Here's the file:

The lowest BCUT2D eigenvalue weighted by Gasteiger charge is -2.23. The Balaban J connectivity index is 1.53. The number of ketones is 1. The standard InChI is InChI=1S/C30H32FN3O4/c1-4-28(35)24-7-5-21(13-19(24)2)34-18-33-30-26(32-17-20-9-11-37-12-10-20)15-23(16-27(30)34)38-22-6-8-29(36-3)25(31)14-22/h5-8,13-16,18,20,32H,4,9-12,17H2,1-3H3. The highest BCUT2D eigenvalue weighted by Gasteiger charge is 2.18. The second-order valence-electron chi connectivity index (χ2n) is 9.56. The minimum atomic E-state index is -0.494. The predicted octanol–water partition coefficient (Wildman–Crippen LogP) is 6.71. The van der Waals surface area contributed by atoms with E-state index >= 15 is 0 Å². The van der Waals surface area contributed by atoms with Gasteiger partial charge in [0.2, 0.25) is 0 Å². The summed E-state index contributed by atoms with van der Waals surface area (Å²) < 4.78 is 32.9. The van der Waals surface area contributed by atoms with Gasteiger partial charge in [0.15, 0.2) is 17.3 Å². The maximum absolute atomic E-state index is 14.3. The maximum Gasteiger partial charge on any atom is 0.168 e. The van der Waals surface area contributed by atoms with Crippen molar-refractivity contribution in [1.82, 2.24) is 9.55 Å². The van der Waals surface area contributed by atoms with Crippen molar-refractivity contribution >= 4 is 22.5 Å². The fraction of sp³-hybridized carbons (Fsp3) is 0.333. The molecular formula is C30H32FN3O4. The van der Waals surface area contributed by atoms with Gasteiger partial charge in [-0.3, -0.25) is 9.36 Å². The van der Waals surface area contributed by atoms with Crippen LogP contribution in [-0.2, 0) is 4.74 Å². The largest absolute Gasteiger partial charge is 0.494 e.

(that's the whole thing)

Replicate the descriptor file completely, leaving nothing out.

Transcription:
The lowest BCUT2D eigenvalue weighted by Gasteiger charge is -2.23. The Balaban J connectivity index is 1.53. The number of ketones is 1. The standard InChI is InChI=1S/C30H32FN3O4/c1-4-28(35)24-7-5-21(13-19(24)2)34-18-33-30-26(32-17-20-9-11-37-12-10-20)15-23(16-27(30)34)38-22-6-8-29(36-3)25(31)14-22/h5-8,13-16,18,20,32H,4,9-12,17H2,1-3H3. The highest BCUT2D eigenvalue weighted by Gasteiger charge is 2.18. The second-order valence-electron chi connectivity index (χ2n) is 9.56. The minimum atomic E-state index is -0.494. The predicted octanol–water partition coefficient (Wildman–Crippen LogP) is 6.71. The van der Waals surface area contributed by atoms with E-state index >= 15 is 0 Å². The van der Waals surface area contributed by atoms with Gasteiger partial charge in [0.2, 0.25) is 0 Å². The summed E-state index contributed by atoms with van der Waals surface area (Å²) < 4.78 is 32.9. The van der Waals surface area contributed by atoms with Gasteiger partial charge in [0.15, 0.2) is 17.3 Å². The maximum absolute atomic E-state index is 14.3. The maximum Gasteiger partial charge on any atom is 0.168 e. The van der Waals surface area contributed by atoms with Crippen molar-refractivity contribution in [1.82, 2.24) is 9.55 Å². The van der Waals surface area contributed by atoms with Crippen molar-refractivity contribution >= 4 is 22.5 Å². The fraction of sp³-hybridized carbons (Fsp3) is 0.333. The molecular formula is C30H32FN3O4. The van der Waals surface area contributed by atoms with Gasteiger partial charge in [-0.3, -0.25) is 9.36 Å². The van der Waals surface area contributed by atoms with Crippen LogP contribution in [-0.2, 0) is 4.74 Å². The largest absolute Gasteiger partial charge is 0.494 e.